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3 March 2018updated 28 Jun 2021 4:39am

Dostoevsky’s Crime and Punishment refashioned the idea of what a novel could be

By the 1860s Dostoevsky had been orphaned, imprisoned, conscripted and widowed. Lumbered with debts and immersed in the nihilism of St Petersburg, he set about developing the “psychological account of a crime”.

By Leo Robson

With the exception of Rogue One: A Star Wars Story and possibly Frasier, Dostoevsky’s novel Crime and Punishment, published a little over 150 years ago, and now available in a pair of lucid and pleasurable – and largely similar – new translations, ranks as the most successful spin-off in the history of Western culture.

Impressive sequels were fairly common when Dostoevsky got down to work in the mid-1860s. Balzac’s Eugénie Grandet, which Dostoevsky himself translated into Russian, comes at around number 30 in his “Comédie humaine”. Dostoevsky’s contemporary Leo Tolstoy, after scoring a hit with Childhood, proceeded to write Boyhood and Youth. But no great novel had sprung from the mythology of another book by the same writer in quite the way that Crime and Punishment, the story of a murder that ends in a Siberian prison, did from Dostoevsky’s memoir of his own four-year stretch, Notes on the House of the Dead (1861).

From that heaving catalogue of criminal types (killers by mischance and by profession, “brigands”, “simple thieves”) he drew the material for a single case study. Dostoevsky’s ability to make such varied use of his experiences is a testament to his openness or resourcefulness – and also a reflection of just what a long and traumatic journey he had taken to composing his first great novel.

He was born in Moscow, in 1821, and spent much of his life on the wrong side of Fate and Power. By the end of the 1830s, he was an orphan. As 1849 turned to 1850, he was en route to Omsk, south-western Siberia – following a close shave with the firing squad – where he served almost a decade as an inmate in a prison camp and as a conscripted soldier for his membership of the group of writers and intellectuals known as the Petrashevsky circle. And although by the end of the next decade he seemed to be back on track – newly married, editing a magazine with his brother – this new arrangement was cut short in 1864 by the closure of the magazine and the deaths within the space of a few months of both his wife and brother.

 The 1860s, post-Siberia Dostoevsky was no longer a radical, partly because his primary cause, the abolition of serfdom, had been achieved, and partly because of changes in the radicalist make-up. The utopian socialism dominant in his youth had been replaced by a new atheist doctrine known as rational egoism or nihilism – and Petrashevsky replaced by Nikolai Chernyshevsky, who promoted his views in the novel What is to be Done?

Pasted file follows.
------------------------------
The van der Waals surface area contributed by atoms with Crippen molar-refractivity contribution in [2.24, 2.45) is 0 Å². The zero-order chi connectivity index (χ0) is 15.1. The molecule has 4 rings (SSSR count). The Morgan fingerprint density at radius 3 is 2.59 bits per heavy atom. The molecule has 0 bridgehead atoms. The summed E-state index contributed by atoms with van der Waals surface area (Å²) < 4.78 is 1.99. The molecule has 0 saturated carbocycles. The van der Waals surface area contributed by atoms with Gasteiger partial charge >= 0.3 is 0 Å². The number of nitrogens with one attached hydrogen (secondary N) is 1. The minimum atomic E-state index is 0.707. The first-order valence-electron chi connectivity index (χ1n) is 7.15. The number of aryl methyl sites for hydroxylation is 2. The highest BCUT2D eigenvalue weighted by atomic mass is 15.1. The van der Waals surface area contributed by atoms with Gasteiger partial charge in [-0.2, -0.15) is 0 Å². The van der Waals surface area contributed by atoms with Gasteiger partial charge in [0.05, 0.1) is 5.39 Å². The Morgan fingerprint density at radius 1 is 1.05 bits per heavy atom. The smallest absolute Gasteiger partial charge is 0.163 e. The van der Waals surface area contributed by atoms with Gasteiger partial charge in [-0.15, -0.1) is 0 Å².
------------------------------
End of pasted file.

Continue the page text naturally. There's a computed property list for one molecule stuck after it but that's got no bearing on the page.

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In 1865, a widower lumbered with his brother’s debts, Dostoevsky began developing a novella attacking nihilist St Petersburg in the form of “the psychological account of a crime” – the murder by a university dropout of a local moneylender, on the strength of “half-baked” notions “floating about in the air”. In a letter to his friend Milyukov, he guaranteed the story’s “originality” and “power to grip”.

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Dostoevsky may have intended a polemical allegory or existential chamber piece, but the result was voluble and worldly, propelled less by its murder plot than its marriage plot, and with a stream of chance encounters, overheard conversations and surprise visits that produce a texture close to melodrama and even farce. Soon after Raskolnikov commits his crime, his sister arrives in St Petersburg trailed by a pair of highly imperfect suitors, her “morbidly” self-admiring fiancé Luzhin and the demonic Svridrigailov (“a man of endless schemes and designs” – my quotations come from the Pasternak Slater version), who soon find themselves outgunned by Raskolnikov’s friend, Razumikhin, a polyglot intellectual whose only plan for long-term financial security is a publishing start-up specialising in translations. (“Maybe it’s a good idea,” Raskolnikov’s mother says, “but then again, God alone knows!”)


The murder of the moneylender would at times feel incidental if it didn’t also serve as such a trenchant tool of characterisation. The Raskolnikov who struggles to abide the affection of his family and friends is the same lost, conflict-ridden figure who gives himself three distinct justifications, indebted in different ways to Chernyshevsky, for committing his crime. There is the utilitarian case – killing the moneylender would produce an overall benefit for mankind. There is the financial-familial case – the robbery would liberate Raskolnikov from penury, and thereby rescue his sister from a marriage tantamount to prostitution. And there is the philosophical case – the theory, set down by Raskolnikov in a book review (of all things), stating that the truly great man is above the law.